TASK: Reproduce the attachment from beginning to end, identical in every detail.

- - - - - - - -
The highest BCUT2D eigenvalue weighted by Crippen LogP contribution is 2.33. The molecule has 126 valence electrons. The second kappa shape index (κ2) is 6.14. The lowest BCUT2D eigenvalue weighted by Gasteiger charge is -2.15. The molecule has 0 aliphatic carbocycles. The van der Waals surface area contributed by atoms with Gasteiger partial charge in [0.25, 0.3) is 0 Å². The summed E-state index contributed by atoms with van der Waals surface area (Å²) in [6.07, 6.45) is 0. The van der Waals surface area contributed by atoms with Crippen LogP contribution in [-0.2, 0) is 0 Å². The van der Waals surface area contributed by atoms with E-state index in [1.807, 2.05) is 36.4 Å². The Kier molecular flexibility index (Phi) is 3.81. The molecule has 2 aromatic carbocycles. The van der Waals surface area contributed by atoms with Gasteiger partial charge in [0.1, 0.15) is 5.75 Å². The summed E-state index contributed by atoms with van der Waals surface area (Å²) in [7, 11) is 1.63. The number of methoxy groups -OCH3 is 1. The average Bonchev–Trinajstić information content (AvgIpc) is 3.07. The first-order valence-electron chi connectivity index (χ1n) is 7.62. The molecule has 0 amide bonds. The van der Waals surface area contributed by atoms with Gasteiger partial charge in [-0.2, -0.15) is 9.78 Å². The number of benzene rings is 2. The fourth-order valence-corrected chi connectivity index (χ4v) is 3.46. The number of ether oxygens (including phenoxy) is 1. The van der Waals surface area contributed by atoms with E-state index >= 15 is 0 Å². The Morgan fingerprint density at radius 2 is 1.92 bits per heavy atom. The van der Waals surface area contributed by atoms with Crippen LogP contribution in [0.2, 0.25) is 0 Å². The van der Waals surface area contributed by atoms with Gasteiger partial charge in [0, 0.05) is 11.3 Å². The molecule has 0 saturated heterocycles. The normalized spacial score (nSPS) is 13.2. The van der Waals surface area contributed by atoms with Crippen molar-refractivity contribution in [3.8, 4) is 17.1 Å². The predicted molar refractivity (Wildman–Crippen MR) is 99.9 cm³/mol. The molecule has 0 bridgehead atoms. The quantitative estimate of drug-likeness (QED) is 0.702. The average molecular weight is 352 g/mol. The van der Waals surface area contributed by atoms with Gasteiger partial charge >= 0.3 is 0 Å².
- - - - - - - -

The highest BCUT2D eigenvalue weighted by Crippen LogP contribution is 2.33. The molecule has 126 valence electrons. The second kappa shape index (κ2) is 6.14. The lowest BCUT2D eigenvalue weighted by Gasteiger charge is -2.15. The molecule has 0 aliphatic carbocycles. The van der Waals surface area contributed by atoms with Gasteiger partial charge in [0.25, 0.3) is 0 Å². The summed E-state index contributed by atoms with van der Waals surface area (Å²) in [6.07, 6.45) is 0. The van der Waals surface area contributed by atoms with Crippen LogP contribution in [-0.2, 0) is 0 Å². The van der Waals surface area contributed by atoms with E-state index in [1.807, 2.05) is 36.4 Å². The Kier molecular flexibility index (Phi) is 3.81. The molecule has 2 aromatic carbocycles. The van der Waals surface area contributed by atoms with Gasteiger partial charge in [0.1, 0.15) is 5.75 Å². The summed E-state index contributed by atoms with van der Waals surface area (Å²) in [7, 11) is 1.63. The number of methoxy groups -OCH3 is 1. The average Bonchev–Trinajstić information content (AvgIpc) is 3.07. The first-order valence-electron chi connectivity index (χ1n) is 7.62. The molecule has 0 amide bonds. The van der Waals surface area contributed by atoms with Gasteiger partial charge in [-0.2, -0.15) is 9.78 Å². The number of benzene rings is 2. The fourth-order valence-corrected chi connectivity index (χ4v) is 3.46. The number of ether oxygens (including phenoxy) is 1. The van der Waals surface area contributed by atoms with E-state index >= 15 is 0 Å². The Morgan fingerprint density at radius 2 is 1.92 bits per heavy atom. The van der Waals surface area contributed by atoms with Crippen LogP contribution in [0.2, 0.25) is 0 Å². The van der Waals surface area contributed by atoms with Gasteiger partial charge in [0, 0.05) is 11.3 Å². The molecule has 0 saturated heterocycles. The normalized spacial score (nSPS) is 13.2. The van der Waals surface area contributed by atoms with Crippen molar-refractivity contribution in [3.8, 4) is 17.1 Å². The predicted molar refractivity (Wildman–Crippen MR) is 99.9 cm³/mol. The molecule has 0 bridgehead atoms. The quantitative estimate of drug-likeness (QED) is 0.702. The average molecular weight is 352 g/mol. The van der Waals surface area contributed by atoms with Gasteiger partial charge >= 0.3 is 0 Å².